You are on page 1of 16

Chapter 13: Threads (6 hrs) Chapter Objective: Define a thread Create separate threads in a Java technology program, controlling

ng the code and data that are used by that thread Control the execution of a thread and write platform independent code with threads Describe the difficulties that might arise when multiple threads share data Use wait and notify to communicate between threads Use synchronized to protect data from corruption You are probably familiar with multitasking in your operating system: the ability to have more than one program working at what seems like the same time. For example, you can print while editing or downloading your email. Nowadays, you are likely to have a computer with more than one CPU, but the number of concurrently executing processes is not limited by the number of CPUs. The operating system assigns CPU time slices to each process, giving the impression of parallel activity. Multithreaded programs extend the idea of multitasking by taking it one level lower: individual programs will appear to do multiple tasks at the same time. Each task is usually called a threadwhich is short for thread of control. Programs that can run more than one thread at once are said to be multithreaded. So, what is the difference between multiple processes and multiple threads? The essential difference is that while each process has a complete set of its own variables, threads share the same data. This sounds somewhat risky, and indeed it can be, as you will see later in this chapter. However, shared variables make communication between threads more efficient and easier to program than interprocess communication. Moreover, on some operating systems, threads are more lightweight than processesit takes less overhead to create and destroy individual threads than it does to launch new processes. Multithreading is extremely useful in practice. For example, a browser should be able to simultaneously download multiple images. A web server needs to be able to serve concurrent requests. Graphical user interface (GUI) programs have a separate thread for gathering user interface events from the host operating environment. This chapter shows you how to add multithreading capability to your Java applications. Multithreading changed dramatically in Java SE 5.0, with the addition of a large number of classes and interfaces that provide high-quality implementations of the mechanisms that most application programmers will need. In this chapter, we explain the features that were added to Java SE 5.0 as well as the classic synchronization mechanisms, and help you choose between them. Fair warning: multithreading can get very complex. In this chapter, we cover all the tools that an application programmer is likely to need. However, for more intricate system-level programming, we suggest that you turn to a more advanced reference, such as Java Concurrency in Practice by Brian Goetz (Addison-Wesley Professional, 2006). What Are Threads? Threads are Virtual CPU. It contains three things, the CPU (Thread Class), Code and Data. Let's take a look at this sample code that implements threading without GUI. 1 2 3 4 5 6 // code class HelloRunner implements Runnable { int i; public void run() {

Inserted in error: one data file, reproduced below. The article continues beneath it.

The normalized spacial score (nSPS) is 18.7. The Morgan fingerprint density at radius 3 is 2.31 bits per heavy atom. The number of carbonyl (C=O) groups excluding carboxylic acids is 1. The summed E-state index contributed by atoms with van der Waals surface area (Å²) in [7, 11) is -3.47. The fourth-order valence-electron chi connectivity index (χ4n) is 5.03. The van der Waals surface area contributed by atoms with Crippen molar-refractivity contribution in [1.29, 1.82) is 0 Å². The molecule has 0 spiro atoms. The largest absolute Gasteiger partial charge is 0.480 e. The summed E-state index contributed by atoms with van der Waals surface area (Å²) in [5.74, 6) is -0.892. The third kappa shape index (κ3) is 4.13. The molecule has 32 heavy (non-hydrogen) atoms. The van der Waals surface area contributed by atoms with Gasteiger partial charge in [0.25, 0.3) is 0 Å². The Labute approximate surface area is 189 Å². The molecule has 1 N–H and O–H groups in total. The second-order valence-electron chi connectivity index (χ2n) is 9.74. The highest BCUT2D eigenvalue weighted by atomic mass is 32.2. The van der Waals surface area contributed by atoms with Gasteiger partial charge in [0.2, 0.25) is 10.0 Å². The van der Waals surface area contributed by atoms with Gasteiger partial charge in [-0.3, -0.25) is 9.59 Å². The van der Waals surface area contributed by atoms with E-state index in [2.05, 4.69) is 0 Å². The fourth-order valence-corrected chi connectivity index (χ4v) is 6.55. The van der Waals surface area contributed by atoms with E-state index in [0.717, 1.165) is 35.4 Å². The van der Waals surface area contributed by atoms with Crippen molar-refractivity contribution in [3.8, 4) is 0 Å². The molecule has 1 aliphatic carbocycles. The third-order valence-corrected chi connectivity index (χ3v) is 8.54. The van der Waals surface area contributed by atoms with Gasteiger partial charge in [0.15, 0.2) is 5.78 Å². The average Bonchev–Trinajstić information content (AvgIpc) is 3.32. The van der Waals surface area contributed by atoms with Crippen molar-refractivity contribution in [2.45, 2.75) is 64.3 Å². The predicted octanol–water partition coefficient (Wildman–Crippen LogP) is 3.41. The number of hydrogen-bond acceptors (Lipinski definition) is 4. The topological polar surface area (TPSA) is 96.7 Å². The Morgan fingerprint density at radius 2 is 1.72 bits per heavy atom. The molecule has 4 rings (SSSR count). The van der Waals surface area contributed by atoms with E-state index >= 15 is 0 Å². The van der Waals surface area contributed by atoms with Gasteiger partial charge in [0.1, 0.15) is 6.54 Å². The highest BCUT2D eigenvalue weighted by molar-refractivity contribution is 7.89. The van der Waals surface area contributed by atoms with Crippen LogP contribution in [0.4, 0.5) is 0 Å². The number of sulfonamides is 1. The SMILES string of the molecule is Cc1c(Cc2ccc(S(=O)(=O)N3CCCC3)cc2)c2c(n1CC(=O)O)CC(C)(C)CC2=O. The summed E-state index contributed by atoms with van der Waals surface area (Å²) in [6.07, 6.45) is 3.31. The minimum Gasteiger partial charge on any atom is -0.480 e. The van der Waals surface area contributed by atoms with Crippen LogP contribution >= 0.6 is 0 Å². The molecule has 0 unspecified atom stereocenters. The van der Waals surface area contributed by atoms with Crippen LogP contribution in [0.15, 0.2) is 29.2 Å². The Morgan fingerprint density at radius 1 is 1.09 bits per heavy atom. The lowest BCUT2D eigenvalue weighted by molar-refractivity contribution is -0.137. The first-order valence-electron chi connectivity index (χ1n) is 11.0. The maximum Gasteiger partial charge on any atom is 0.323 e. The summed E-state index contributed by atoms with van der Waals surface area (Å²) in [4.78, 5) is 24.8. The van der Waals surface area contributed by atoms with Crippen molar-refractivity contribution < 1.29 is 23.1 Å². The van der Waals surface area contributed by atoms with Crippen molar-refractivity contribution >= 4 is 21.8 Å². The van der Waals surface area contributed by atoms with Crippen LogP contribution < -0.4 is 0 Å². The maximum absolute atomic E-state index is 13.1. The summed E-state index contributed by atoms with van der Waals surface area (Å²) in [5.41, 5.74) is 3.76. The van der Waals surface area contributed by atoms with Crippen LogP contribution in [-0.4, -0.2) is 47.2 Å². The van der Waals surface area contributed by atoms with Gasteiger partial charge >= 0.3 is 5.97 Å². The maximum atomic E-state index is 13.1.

Prepared by: Lawrence G. Decamora III, scjp

Page 1 of 16

7 8 9 10 11 12 13 14 15 16 17 18 19 20 21 22 23 24 25 26 27 28 29 30 31 32 33 34 35 36 37 38 39 40 41 data. 31 32

} }

i = 0; while(i < 50) { if(i % 3 == 0) { try { Thread.sleep(500); } catch(InterruptedException ie) {} } System.out.println(++i + " = " + Thread.currentThread().getName()); } System.out.println(Thread.currentThread().getName() + " dies.");

public class ThreadTester { public static void main(String args[]) { // data HelloRunner hr = new HelloRunner(); // cpu Thread t1 = new Thread(hr, "ThreadOne"); Thread t2 = new Thread(hr, "ThreadTwo"); t1.start(); t2.start();

} }

Multithreaded programming creates threads from a Runnable instance which in turn, shares the same // data HelloRunner hr = new HelloRunner(); Declares an instance of HelloRunner object which is an instance from a Runnable instance. 1 2 // code class HelloRunner implements Runnable hr contains an instance variable i. 4 int i;

After which, hr object was passed to the Thread Objects that can share the instance variable i in the HelloRunner object. 34 35 36
Page 2 of 16

// cpu Thread t1 = new Thread(hr, "ThreadOne"); Thread t2 = new Thread(hr, "ThreadTwo");


Prepared by: Lawrence G. Decamora III, scjp

Starting a Thread. The start method places the Thread in a runnable state which in turn executes the run method present. The run method must be present to all class that implements the Runnable interface. 38 39 Thread States. t1.start(); t2.start();

All threads are created. Once created you can call the start method, after this, the thread execution is now out of your hands. The Operating System (OS) scheduler will now take charge of the execution of the thread. This will go on until the run method is running, after which your thread dies. In between the running state of the threads, your running threads may be blocked by the scheduler to enable other threads to run. Terminating a Thread. Terminating a Thread must be done programmatically. Take a look at this sample code: 1 2 3 4 5 6 7 8 9 10 11 12 13 14 public class Runner implements Runnable { private boolean timeToQuit=false; public void run() { while ( ! timeToQuit ) { // continue doing work } // clean up before run() ends public void stopRunning() { timeToQuit=true; } }